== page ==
The new guy, Mr. Sloan is going to have to get a handle on this because until he does and until he can again regain customer confidence, Wells Fargo will be hurting.
However, this raises another issue.
One of the arguments against the "too big to fail" banks is that these organizations cannot be controlled. The argument is that the institution in so complex and the tools and instruments used are so sophisticated that they cannot be controlled within these "too big to fail" organizations.
And the sophistication and complexity especially apply to the financial instruments that are a major part of these modern financial institutions. That is, no one can know what it going on in these organizations and, hence, no one can manage the risk of theses banks.
I have two points to say here. First, if these organizations are in fact unable to be controlled, if their assets and liabilities are so complex and sophisticated that risk cannot be understood or managed, then they must be broken up. They must be reduced to a size where each CEO of the resulting institutions can oversee the executive management team and implement and control a culture so that these banks can be maintained and sustained.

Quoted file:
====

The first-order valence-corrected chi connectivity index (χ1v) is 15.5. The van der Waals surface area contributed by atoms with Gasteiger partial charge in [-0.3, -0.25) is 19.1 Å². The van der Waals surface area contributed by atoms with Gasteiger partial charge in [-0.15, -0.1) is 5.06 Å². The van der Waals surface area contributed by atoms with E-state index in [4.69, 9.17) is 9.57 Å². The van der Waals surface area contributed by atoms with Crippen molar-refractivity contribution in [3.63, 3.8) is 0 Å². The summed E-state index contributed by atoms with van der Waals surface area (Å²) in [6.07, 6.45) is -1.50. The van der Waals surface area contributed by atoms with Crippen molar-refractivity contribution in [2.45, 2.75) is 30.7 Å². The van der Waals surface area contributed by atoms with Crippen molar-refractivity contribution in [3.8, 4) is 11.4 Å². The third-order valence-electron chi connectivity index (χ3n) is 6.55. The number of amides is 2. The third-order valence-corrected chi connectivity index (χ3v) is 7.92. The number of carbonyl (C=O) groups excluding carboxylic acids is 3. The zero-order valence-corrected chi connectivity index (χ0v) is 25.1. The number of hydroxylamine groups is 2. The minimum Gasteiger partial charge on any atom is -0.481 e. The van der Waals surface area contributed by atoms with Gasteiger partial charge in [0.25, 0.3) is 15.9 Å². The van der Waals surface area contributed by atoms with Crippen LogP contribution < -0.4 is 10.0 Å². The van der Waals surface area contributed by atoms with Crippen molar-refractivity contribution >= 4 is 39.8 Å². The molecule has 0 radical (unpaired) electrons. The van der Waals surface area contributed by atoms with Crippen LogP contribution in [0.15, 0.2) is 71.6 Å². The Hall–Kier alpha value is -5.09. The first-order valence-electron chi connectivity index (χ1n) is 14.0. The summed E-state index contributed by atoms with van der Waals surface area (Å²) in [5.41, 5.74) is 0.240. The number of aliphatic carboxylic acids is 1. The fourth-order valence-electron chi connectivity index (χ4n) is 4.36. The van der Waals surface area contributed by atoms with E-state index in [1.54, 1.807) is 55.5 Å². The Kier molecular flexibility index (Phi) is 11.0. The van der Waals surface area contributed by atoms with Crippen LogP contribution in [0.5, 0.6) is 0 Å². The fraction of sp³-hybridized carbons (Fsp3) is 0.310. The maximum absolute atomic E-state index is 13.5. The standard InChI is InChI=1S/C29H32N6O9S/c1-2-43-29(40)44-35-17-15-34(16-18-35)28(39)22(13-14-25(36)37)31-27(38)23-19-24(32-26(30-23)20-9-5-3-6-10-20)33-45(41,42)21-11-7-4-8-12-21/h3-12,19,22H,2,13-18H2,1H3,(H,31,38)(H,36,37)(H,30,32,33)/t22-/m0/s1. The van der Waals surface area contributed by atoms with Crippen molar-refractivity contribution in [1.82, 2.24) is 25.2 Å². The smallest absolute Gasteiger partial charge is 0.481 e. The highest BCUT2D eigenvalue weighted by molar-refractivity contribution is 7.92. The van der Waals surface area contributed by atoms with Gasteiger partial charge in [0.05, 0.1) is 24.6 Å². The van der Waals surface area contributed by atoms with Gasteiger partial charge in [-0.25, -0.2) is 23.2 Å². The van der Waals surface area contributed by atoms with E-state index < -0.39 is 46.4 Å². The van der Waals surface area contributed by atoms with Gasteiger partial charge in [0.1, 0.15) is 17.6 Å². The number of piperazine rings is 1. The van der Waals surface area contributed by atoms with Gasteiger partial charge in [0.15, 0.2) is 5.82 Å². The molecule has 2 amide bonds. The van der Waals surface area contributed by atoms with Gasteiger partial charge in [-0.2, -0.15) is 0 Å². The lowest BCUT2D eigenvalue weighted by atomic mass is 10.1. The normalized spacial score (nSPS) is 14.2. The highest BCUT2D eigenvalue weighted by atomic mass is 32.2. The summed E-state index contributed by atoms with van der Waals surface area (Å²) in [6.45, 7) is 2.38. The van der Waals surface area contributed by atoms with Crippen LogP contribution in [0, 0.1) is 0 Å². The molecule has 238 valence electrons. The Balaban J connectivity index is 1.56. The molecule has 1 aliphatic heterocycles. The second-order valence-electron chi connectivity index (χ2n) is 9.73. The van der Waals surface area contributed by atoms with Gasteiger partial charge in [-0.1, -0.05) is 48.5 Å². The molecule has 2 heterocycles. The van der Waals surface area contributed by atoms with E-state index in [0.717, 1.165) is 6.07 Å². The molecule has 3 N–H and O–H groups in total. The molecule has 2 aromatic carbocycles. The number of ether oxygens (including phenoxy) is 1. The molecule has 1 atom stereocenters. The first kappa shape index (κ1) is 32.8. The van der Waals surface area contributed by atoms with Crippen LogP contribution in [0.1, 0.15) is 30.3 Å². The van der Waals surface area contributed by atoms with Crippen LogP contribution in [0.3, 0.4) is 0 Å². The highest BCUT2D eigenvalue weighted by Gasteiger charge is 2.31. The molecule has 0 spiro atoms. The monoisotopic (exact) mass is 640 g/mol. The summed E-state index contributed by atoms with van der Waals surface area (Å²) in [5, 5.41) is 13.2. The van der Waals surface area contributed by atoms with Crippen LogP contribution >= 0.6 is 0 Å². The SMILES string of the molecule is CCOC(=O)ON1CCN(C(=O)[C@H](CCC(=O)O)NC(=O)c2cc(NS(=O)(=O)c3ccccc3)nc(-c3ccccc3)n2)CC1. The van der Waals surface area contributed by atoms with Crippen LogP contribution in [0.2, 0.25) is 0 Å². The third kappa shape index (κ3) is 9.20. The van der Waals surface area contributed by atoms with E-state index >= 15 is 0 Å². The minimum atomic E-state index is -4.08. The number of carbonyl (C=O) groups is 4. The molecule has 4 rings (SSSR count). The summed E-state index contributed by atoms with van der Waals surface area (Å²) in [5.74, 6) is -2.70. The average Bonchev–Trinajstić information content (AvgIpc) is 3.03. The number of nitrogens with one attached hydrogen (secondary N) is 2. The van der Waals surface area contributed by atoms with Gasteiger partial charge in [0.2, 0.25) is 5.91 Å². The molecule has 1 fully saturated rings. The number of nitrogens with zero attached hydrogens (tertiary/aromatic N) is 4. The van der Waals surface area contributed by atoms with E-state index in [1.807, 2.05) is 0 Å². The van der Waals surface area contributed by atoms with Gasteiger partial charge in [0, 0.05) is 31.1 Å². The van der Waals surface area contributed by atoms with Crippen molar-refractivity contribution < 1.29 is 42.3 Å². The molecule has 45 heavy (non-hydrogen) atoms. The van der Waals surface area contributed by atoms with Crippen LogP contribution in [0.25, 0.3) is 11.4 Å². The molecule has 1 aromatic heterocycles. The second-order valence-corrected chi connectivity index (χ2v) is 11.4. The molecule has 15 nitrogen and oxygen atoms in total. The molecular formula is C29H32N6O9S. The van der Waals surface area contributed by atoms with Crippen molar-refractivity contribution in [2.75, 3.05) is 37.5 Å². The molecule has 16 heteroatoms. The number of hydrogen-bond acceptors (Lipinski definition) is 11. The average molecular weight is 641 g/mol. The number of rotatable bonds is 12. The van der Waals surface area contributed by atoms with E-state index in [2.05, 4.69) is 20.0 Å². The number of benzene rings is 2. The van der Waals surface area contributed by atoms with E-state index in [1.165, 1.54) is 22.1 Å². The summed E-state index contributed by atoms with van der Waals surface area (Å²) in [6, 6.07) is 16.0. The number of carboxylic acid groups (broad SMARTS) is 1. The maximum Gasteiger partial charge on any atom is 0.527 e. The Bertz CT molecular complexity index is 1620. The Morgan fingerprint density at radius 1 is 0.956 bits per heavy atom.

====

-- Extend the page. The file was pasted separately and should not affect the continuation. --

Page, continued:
It is not a question of "too big to fail." It is a question of too big to control.
Institutions that can become out-of-control need to be broken up and re-assembled in a way so that they can be managed, and managed within the appropriate executive leadership.
The second point has to do with being too big to oversee the sophisticated and complex things that leaders are dealing with. If the "too big to fail" banks in the United States cannot be controlled then that, to me, raises questions about the US military and its ability to control and maintain our military services with all the sophisticated and complex equipment and weapons that have to be dealt with.
My belief is that these large institutions can be overseen and controlled and managed. I don't believe that any bank does business in areas where things are too sophisticated and complex to manage well. The question here deals with the business model the organization is using and the training and experience the leaders are given before they are place in the highest levels of responsibility.